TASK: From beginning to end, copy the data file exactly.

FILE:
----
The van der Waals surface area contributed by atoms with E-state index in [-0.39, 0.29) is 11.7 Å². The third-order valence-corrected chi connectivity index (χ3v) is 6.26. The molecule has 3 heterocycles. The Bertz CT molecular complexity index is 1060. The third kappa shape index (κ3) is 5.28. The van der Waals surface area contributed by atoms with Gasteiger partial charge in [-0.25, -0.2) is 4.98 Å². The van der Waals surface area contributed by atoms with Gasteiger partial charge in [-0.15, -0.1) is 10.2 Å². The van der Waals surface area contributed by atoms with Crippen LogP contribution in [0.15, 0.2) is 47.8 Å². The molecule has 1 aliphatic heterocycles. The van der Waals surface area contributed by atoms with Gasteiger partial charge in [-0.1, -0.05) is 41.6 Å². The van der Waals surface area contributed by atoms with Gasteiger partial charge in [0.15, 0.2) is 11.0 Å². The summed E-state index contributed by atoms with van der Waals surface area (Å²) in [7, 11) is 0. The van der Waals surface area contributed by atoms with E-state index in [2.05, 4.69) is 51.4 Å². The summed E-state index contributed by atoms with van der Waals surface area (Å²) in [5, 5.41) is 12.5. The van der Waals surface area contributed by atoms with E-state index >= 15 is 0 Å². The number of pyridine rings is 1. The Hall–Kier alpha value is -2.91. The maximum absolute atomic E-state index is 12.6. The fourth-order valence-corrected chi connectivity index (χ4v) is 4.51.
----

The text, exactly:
The van der Waals surface area contributed by atoms with E-state index in [-0.39, 0.29) is 11.7 Å². The third-order valence-corrected chi connectivity index (χ3v) is 6.26. The molecule has 3 heterocycles. The Bertz CT molecular complexity index is 1060. The third kappa shape index (κ3) is 5.28. The van der Waals surface area contributed by atoms with Gasteiger partial charge in [-0.25, -0.2) is 4.98 Å². The van der Waals surface area contributed by atoms with Gasteiger partial charge in [-0.15, -0.1) is 10.2 Å². The van der Waals surface area contributed by atoms with Crippen LogP contribution in [0.15, 0.2) is 47.8 Å². The molecule has 1 aliphatic heterocycles. The van der Waals surface area contributed by atoms with Gasteiger partial charge in [-0.1, -0.05) is 41.6 Å². The van der Waals surface area contributed by atoms with Gasteiger partial charge in [0.15, 0.2) is 11.0 Å². The summed E-state index contributed by atoms with van der Waals surface area (Å²) in [7, 11) is 0. The van der Waals surface area contributed by atoms with E-state index in [2.05, 4.69) is 51.4 Å². The summed E-state index contributed by atoms with van der Waals surface area (Å²) in [5, 5.41) is 12.5. The van der Waals surface area contributed by atoms with E-state index >= 15 is 0 Å². The number of pyridine rings is 1. The Hall–Kier alpha value is -2.91. The maximum absolute atomic E-state index is 12.6. The fourth-order valence-corrected chi connectivity index (χ4v) is 4.51.